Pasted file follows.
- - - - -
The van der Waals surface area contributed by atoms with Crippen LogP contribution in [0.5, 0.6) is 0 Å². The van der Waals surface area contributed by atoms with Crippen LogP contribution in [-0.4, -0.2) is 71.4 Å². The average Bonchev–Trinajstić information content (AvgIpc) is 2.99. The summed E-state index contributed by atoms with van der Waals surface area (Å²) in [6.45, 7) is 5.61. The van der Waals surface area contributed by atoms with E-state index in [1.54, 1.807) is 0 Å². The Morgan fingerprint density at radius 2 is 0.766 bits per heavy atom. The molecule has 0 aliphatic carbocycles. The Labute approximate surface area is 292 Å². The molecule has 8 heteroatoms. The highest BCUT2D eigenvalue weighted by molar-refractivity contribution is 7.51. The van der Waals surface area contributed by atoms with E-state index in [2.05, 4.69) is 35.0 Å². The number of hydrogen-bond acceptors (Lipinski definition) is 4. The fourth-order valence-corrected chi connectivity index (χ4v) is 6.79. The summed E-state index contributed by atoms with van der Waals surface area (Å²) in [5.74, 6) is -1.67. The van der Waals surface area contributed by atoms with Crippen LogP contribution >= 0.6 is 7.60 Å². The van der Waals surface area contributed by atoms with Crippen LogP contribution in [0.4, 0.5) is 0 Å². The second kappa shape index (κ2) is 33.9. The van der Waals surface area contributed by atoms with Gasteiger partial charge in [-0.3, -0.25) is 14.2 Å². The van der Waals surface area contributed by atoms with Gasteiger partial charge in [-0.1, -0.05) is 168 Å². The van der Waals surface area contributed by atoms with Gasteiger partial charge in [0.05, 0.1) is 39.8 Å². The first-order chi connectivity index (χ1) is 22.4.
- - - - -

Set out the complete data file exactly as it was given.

The van der Waals surface area contributed by atoms with Crippen LogP contribution in [0.5, 0.6) is 0 Å². The van der Waals surface area contributed by atoms with Crippen LogP contribution in [-0.4, -0.2) is 71.4 Å². The average Bonchev–Trinajstić information content (AvgIpc) is 2.99. The summed E-state index contributed by atoms with van der Waals surface area (Å²) in [6.45, 7) is 5.61. The van der Waals surface area contributed by atoms with E-state index in [1.54, 1.807) is 0 Å². The Morgan fingerprint density at radius 2 is 0.766 bits per heavy atom. The molecule has 0 aliphatic carbocycles. The Labute approximate surface area is 292 Å². The molecule has 8 heteroatoms. The highest BCUT2D eigenvalue weighted by molar-refractivity contribution is 7.51. The van der Waals surface area contributed by atoms with E-state index in [2.05, 4.69) is 35.0 Å². The number of hydrogen-bond acceptors (Lipinski definition) is 4. The fourth-order valence-corrected chi connectivity index (χ4v) is 6.79. The summed E-state index contributed by atoms with van der Waals surface area (Å²) in [5.74, 6) is -1.67. The van der Waals surface area contributed by atoms with Crippen LogP contribution >= 0.6 is 7.60 Å². The van der Waals surface area contributed by atoms with Crippen LogP contribution in [0.4, 0.5) is 0 Å². The second kappa shape index (κ2) is 33.9. The van der Waals surface area contributed by atoms with Gasteiger partial charge in [-0.3, -0.25) is 14.2 Å². The van der Waals surface area contributed by atoms with Gasteiger partial charge in [-0.1, -0.05) is 168 Å². The van der Waals surface area contributed by atoms with Gasteiger partial charge in [0.05, 0.1) is 39.8 Å². The first-order chi connectivity index (χ1) is 22.4.